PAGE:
Same Day Access, or “open access,” is a model of intake in behavioral health that came about in response to the influx of new clients who were able to seek services thanks to the Affordable Care Act and the expansion of Medicaid services. According to Scott Lloyd at MTM Consultants, same-day access models reduce the average wait time for a client to be seen by 40%. In my practice, there was a time when the agency process was to schedule an intake appointment for a client between six to eight weeks away from their initial phone call. By that point, the client had either a) gone somewhere else b) gotten better or c) given up.
So, when the idea of “open access” was introduced to me, I embraced it. When we had a “walk-in,” my team and I scurried around seeing new clients in between current ones finding time to briefly assess those looking for help. Yes, it was a lot more work in many ways, and therefore our productivity numbers went up.
But more importantly, more people were being helped and helped sooner.
Initially, this process was limited to outpatient therapy clients. Case management clients, who were usually far less functional and often less motivated for treatment, were still being referred directly by hospitals and other agencies through previously established processes. Eventually, procedures were developed to allow for walk-in appointments for case management services, too. Open Access had created a new door for folks to walk through for help.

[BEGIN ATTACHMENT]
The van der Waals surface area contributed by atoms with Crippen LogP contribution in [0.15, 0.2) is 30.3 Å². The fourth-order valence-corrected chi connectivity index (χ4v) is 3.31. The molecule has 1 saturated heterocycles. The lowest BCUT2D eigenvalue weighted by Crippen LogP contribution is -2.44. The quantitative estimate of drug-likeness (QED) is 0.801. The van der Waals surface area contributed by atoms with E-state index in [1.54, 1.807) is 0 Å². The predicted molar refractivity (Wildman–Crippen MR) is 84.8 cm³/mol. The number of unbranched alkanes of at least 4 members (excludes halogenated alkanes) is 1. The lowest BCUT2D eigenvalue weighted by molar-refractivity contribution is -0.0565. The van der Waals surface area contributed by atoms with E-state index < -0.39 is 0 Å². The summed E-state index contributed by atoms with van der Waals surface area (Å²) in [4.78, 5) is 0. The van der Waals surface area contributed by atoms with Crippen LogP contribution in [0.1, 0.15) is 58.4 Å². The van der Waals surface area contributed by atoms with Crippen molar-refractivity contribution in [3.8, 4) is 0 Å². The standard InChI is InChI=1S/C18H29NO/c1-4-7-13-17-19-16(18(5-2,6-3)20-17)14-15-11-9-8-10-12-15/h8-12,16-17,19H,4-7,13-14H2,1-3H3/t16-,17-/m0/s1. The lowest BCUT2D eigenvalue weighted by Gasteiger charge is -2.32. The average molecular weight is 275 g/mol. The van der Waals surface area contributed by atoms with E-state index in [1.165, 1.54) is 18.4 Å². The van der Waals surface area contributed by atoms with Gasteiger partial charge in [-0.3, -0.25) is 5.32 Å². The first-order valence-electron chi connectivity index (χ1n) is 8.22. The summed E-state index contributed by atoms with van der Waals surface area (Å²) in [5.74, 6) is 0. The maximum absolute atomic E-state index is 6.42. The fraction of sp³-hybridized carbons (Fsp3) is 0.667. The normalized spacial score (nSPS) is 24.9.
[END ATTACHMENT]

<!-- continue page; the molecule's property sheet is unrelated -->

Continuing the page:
In some same-day access models, referrals for scheduled intakes are no longer being accepted. This means that clients who are being discharged from hospitals, residential treatment, or other similar higher levels of care are expected to connect with services by navigating a front-desk process that requires not only a level of initiative but also the ability to handle the requirements for intake on their own. Clients have to come to the office, sometimes traverse through a chaotic waiting room, and be sure to have all the required documents (photo ID, social security card, insurance card, proof of residence, proof of income, etc.)
Many of the clients who are coming from hospitals have psychiatric disorders that make this a challenge. The more traditional process allowed case managers — some of the most unappreciated, hardest working helpers in behavioral health — to assist clients in accessing services by making personal contact with the client, building trust and rapport early, and even finding ways to help them with transportation and other basic needs to provide comprehensive mental health care. Often, case managers would be tasked with going out to locate a client who’d been referred because the client was in need and sometimes living in unsafe conditions, like in tent cities. I have a colleague and friend who one time received a referral for a client whose address was listed as GPS coordinates because he lived under a bridge. Without going to see him, promising him a turkey sandwich and a Mountain Dew, and driving him to the office for the intake, this client would likely be still on the street (if he was still alive.)
So, in an Open Access model, why would we eliminate any door that allows a client to enter into treatment?
Same Day Access is a great idea. Allowing clients to walk in and be seen and assessed by a clinician when they are ready for help makes sense.
But they have to walk in.
What if they can’t or won’t because of the nature of their illness? Providing “open access” models without mechanisms for other types of appointments is limiting and will do more harm than good. Not for the bottom line, I guess — there sure won’t be any “no shows.”
But what about those people we’re supposed to be helping? The ones who need us the most? I fear they’ll be lost and underserved by a system that doesn’t fully understand their needs.
Originally published at http://helpingwithhope.wordpress.com on April 13, 2018.